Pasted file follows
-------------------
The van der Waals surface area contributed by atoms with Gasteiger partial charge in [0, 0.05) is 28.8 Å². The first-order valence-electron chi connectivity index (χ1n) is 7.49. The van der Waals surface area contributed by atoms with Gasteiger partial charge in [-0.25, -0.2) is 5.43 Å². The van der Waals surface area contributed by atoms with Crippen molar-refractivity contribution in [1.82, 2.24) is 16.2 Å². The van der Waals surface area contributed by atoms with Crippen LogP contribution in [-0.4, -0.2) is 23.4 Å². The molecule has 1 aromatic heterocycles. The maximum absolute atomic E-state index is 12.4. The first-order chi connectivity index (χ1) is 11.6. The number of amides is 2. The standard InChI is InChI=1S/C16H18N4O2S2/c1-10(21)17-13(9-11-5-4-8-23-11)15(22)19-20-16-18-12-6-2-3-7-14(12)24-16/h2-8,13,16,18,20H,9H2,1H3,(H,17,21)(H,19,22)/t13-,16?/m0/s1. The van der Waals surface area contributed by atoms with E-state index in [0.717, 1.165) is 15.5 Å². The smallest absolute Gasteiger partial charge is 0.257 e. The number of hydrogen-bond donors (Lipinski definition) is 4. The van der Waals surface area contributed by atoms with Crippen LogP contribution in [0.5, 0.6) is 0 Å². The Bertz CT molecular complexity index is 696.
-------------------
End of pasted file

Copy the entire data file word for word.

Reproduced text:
The van der Waals surface area contributed by atoms with Gasteiger partial charge in [0, 0.05) is 28.8 Å². The first-order valence-electron chi connectivity index (χ1n) is 7.49. The van der Waals surface area contributed by atoms with Gasteiger partial charge in [-0.25, -0.2) is 5.43 Å². The van der Waals surface area contributed by atoms with Crippen molar-refractivity contribution in [1.82, 2.24) is 16.2 Å². The van der Waals surface area contributed by atoms with Crippen LogP contribution in [-0.4, -0.2) is 23.4 Å². The molecule has 1 aromatic heterocycles. The maximum absolute atomic E-state index is 12.4. The first-order chi connectivity index (χ1) is 11.6. The number of amides is 2. The standard InChI is InChI=1S/C16H18N4O2S2/c1-10(21)17-13(9-11-5-4-8-23-11)15(22)19-20-16-18-12-6-2-3-7-14(12)24-16/h2-8,13,16,18,20H,9H2,1H3,(H,17,21)(H,19,22)/t13-,16?/m0/s1. The van der Waals surface area contributed by atoms with E-state index in [0.717, 1.165) is 15.5 Å². The smallest absolute Gasteiger partial charge is 0.257 e. The number of hydrogen-bond donors (Lipinski definition) is 4. The van der Waals surface area contributed by atoms with Crippen LogP contribution in [0.5, 0.6) is 0 Å². The Bertz CT molecular complexity index is 696.